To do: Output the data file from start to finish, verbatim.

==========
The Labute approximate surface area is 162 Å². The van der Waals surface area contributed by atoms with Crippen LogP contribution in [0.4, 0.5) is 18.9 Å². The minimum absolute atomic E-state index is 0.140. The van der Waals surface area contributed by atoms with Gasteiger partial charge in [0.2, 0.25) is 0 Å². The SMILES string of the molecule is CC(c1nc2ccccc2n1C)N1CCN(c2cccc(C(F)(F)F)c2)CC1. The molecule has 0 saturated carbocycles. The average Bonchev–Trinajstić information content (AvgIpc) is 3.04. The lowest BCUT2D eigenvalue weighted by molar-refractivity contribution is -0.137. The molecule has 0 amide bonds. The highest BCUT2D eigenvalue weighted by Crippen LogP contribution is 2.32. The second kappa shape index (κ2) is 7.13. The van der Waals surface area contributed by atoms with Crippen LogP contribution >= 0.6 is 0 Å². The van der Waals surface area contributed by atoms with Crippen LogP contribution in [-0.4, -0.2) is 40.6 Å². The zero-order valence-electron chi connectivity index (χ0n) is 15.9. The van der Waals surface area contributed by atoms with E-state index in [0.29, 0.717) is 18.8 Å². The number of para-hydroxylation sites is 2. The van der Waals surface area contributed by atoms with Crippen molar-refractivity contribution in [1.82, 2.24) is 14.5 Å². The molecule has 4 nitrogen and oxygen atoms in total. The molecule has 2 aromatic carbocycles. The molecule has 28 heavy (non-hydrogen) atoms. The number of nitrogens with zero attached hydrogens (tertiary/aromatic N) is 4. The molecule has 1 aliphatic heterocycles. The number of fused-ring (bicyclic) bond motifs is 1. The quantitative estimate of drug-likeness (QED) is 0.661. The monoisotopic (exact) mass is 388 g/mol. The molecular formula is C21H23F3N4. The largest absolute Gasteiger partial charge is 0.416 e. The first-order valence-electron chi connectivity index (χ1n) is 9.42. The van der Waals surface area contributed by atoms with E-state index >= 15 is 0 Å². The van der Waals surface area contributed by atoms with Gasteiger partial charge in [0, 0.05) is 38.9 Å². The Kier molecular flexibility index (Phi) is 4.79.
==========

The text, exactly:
The Labute approximate surface area is 162 Å². The van der Waals surface area contributed by atoms with Crippen LogP contribution in [0.4, 0.5) is 18.9 Å². The minimum absolute atomic E-state index is 0.140. The van der Waals surface area contributed by atoms with Gasteiger partial charge in [0.2, 0.25) is 0 Å². The SMILES string of the molecule is CC(c1nc2ccccc2n1C)N1CCN(c2cccc(C(F)(F)F)c2)CC1. The molecule has 0 saturated carbocycles. The average Bonchev–Trinajstić information content (AvgIpc) is 3.04. The lowest BCUT2D eigenvalue weighted by molar-refractivity contribution is -0.137. The molecule has 0 amide bonds. The highest BCUT2D eigenvalue weighted by Crippen LogP contribution is 2.32. The second kappa shape index (κ2) is 7.13. The van der Waals surface area contributed by atoms with Crippen LogP contribution >= 0.6 is 0 Å². The van der Waals surface area contributed by atoms with Crippen LogP contribution in [-0.4, -0.2) is 40.6 Å². The zero-order valence-electron chi connectivity index (χ0n) is 15.9. The van der Waals surface area contributed by atoms with E-state index in [0.29, 0.717) is 18.8 Å². The number of para-hydroxylation sites is 2. The van der Waals surface area contributed by atoms with Crippen molar-refractivity contribution in [1.82, 2.24) is 14.5 Å². The molecule has 4 nitrogen and oxygen atoms in total. The molecule has 2 aromatic carbocycles. The molecule has 28 heavy (non-hydrogen) atoms. The number of nitrogens with zero attached hydrogens (tertiary/aromatic N) is 4. The molecule has 1 aliphatic heterocycles. The number of fused-ring (bicyclic) bond motifs is 1. The quantitative estimate of drug-likeness (QED) is 0.661. The monoisotopic (exact) mass is 388 g/mol. The molecular formula is C21H23F3N4. The largest absolute Gasteiger partial charge is 0.416 e. The first-order valence-electron chi connectivity index (χ1n) is 9.42. The van der Waals surface area contributed by atoms with E-state index >= 15 is 0 Å². The van der Waals surface area contributed by atoms with Gasteiger partial charge in [0, 0.05) is 38.9 Å². The Kier molecular flexibility index (Phi) is 4.79.